That interview is available as an episode of EnergyInsiders podcasts (>6.3 K downloads).

Interestingly I reported in one of those notes back in 2018, that the one thing the Tx guys said they wished they had done earlier was more system stability analysis. My point is there is a lot to be learned by reading up on the good and bad experiences that others have gone through and that many big problems are foreseeable and can be minimized with appropriate forethought.

In that spirit, we thought we’d talk about an issue that is small right now but without attention may become bigger. And that’s seasonality.

 

Developing the cumulative deficit graph

Our basic concept is the Cumulative Deficit. Let’s leave the national debt jokes to one side and start with NEM wide annual demand expressed here as the 7 day moving average annualized total in TWh.

 

Figure 1 Source: NEMreview

 

We used three years of data ended calendar 2019. You can see the Feb peak and also the secondary winter heating peak in June and July

Next let’s look at VRE  [wind + solar] supply using the latest 12 months data to 30 August 2020. The only wrinkle is we’ve taken the Dec quarter 2019 and put it on the right of the chart and called it the Dec 2020 quarter.

 

Figure 2 Source: NEMreview

 

Next we take the total of wind and solar and express it as a line graph, and use a “false zero”  vertical axis.  The seasonality of production starts to appear but still not very obvious.

 

Figure 3 Source: NEMreview

 

Next, we can express  both demand and VRE supply as an index.  To do this we take the  365 day average of demand and of supply and express each average as 100. Then we measure every day’s demand relative to that year-long average and every day’s supply relative to the yearlong supply average.

By doing this both demand and supply are rebased to 100 and we can show them on the same graph.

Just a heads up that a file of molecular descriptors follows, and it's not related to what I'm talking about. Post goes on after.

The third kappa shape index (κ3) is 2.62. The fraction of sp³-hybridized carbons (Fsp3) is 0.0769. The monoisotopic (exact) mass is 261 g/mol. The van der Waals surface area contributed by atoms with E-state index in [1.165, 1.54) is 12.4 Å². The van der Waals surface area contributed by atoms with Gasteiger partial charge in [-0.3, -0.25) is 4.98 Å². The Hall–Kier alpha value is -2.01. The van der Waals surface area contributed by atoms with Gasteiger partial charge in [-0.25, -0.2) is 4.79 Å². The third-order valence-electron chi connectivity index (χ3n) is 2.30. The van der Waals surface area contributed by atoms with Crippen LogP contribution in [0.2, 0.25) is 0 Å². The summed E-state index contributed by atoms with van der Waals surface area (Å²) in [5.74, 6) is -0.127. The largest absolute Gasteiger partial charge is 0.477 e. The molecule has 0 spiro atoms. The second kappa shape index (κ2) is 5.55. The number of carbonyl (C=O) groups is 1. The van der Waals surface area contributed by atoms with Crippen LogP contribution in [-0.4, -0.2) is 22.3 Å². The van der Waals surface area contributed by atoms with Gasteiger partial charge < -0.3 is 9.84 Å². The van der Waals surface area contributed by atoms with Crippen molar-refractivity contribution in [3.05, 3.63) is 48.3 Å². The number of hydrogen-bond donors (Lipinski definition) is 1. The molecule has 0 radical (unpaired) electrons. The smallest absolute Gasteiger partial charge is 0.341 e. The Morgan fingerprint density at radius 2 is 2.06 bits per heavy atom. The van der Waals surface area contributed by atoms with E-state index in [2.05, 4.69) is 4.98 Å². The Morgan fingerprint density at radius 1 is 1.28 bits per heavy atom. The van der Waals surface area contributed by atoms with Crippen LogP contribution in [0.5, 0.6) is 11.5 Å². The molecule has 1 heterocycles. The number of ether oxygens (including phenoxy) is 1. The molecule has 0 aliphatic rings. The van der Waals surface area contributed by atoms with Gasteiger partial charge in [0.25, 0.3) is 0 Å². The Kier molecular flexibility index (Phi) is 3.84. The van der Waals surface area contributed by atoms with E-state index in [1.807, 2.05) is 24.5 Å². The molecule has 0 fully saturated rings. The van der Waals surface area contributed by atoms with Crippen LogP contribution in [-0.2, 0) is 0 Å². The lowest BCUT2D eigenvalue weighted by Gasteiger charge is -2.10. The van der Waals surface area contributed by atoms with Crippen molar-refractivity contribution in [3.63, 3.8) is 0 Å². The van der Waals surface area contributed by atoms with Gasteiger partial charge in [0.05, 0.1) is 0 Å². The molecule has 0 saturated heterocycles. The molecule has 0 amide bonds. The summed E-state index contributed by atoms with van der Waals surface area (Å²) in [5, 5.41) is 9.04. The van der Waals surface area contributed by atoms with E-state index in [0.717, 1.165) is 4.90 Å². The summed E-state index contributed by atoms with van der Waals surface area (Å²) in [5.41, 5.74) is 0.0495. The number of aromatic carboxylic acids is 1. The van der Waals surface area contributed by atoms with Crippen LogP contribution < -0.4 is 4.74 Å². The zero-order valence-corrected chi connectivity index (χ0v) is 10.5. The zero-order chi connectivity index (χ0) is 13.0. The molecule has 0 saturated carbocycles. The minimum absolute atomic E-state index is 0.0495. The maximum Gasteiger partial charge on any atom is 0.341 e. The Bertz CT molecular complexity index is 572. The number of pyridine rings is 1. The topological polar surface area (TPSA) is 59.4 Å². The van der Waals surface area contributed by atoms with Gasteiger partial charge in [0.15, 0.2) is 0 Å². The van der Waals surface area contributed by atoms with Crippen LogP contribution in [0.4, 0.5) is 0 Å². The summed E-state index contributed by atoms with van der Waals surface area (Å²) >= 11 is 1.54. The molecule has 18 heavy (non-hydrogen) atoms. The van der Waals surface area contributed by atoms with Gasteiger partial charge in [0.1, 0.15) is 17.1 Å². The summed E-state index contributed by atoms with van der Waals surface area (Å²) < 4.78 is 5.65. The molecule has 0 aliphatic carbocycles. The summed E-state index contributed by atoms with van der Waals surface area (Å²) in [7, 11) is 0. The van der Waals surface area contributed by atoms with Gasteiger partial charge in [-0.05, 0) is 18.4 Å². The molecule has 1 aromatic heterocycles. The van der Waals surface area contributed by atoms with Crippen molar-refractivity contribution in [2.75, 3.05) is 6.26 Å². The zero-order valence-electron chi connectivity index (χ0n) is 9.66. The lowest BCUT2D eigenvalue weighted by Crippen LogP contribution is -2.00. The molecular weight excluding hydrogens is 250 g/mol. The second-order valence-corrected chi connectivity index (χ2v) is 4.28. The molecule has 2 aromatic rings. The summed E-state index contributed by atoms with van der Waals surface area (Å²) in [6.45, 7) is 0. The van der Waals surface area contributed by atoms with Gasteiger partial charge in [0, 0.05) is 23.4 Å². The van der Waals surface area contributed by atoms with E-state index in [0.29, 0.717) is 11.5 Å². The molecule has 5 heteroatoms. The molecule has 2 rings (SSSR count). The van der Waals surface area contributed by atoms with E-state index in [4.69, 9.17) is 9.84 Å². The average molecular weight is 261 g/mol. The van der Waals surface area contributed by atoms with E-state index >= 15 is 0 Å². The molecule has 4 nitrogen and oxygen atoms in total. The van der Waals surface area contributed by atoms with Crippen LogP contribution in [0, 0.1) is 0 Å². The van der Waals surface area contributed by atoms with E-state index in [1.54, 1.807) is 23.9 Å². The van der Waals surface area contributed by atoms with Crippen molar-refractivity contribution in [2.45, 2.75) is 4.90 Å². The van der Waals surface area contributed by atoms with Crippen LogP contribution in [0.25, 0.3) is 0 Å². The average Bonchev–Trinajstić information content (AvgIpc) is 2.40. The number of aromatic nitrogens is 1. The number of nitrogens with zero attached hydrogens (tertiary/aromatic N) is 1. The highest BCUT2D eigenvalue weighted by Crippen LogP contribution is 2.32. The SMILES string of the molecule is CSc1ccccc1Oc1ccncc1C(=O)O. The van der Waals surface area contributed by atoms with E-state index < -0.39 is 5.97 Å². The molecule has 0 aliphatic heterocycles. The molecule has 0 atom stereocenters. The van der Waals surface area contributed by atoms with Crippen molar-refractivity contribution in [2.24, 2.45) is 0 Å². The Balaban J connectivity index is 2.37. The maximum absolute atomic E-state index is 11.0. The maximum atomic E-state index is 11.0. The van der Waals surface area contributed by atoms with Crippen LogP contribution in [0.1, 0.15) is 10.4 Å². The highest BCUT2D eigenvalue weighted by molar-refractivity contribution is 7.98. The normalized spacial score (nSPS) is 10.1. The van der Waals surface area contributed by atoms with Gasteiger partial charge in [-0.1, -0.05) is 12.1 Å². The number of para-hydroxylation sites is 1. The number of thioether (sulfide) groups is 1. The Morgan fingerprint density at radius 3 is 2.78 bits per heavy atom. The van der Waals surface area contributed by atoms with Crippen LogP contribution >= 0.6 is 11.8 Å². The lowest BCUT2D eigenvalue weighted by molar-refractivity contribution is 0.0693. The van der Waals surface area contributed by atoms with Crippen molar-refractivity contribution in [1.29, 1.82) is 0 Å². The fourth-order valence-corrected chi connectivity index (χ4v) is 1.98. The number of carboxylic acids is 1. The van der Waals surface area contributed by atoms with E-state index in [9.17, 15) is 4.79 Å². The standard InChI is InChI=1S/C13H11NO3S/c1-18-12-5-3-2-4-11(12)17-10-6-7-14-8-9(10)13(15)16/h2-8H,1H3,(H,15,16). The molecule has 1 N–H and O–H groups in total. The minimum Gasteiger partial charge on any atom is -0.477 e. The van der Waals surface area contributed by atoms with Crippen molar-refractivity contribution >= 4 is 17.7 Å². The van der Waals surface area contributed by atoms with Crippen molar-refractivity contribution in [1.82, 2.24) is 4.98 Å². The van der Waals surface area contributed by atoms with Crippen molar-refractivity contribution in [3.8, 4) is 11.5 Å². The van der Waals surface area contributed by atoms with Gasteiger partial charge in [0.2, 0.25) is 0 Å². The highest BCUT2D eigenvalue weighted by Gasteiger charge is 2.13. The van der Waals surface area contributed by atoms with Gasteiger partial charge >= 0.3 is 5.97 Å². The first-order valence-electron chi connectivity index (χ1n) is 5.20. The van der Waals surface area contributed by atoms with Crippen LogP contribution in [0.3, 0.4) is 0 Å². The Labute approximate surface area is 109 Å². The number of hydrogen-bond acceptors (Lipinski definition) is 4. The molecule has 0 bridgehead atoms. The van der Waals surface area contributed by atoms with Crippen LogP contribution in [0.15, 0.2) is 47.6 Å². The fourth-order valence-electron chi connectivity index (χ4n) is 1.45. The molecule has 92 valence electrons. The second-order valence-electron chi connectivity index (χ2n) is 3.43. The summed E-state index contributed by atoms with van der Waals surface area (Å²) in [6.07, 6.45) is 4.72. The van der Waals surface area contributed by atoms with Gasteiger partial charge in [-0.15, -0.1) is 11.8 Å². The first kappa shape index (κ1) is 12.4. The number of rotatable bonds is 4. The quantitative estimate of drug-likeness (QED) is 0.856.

Figure 4 Source: NEMreview

 

And now the seasonality and higher volatility of supply becomes more obvious and we can’t even see the demand variability because it’s so small relative to supply.

 

Grossing up supply to equal demand with half hourly data

To move to the next stage we use the same data period  but now half-hourly data instead of day-long averages. We can compare the NEM wide, year-long, average half-hourly demand of  22 GW and total energy  over the year 220 TWh with average VRE  supply of 4.5 GW and total VRE energy of 40 TWh.  We then divide average VRE  supply 4.5 into average demand 22 to get a ratio of 5.5. So then it’s a matter of multiplying supply for every half hour of the year by 5.5 and total supply will equal total demand. Average supply will equal average demand.

 

Grossing up to 100% VRE        
NEM VRE VRE Grossed up
Average annual demand GW 22.6 4.1             22.7
Total energy TWh 199 36              200
Standard deviation GW 3.3 2.6 14.5
Std dev % of mean 15% 63% 64%

Figure 5 Source: NEM Review

 

Although the average and total demand now equals average and total supply over a whole year there are differences every half hour either positive (demand > supply) or negative.

We can see the result for Jan 1 and Jan 2 in what’s as very standard looking chart.

Figure 6 Source: NEMreview

 

Introducing the cumulative deficit (surplus)

So we then calculate a cumulative deficit by taking the deficit or surplus in one half hour and adding it to the next half hour and so on for the full year.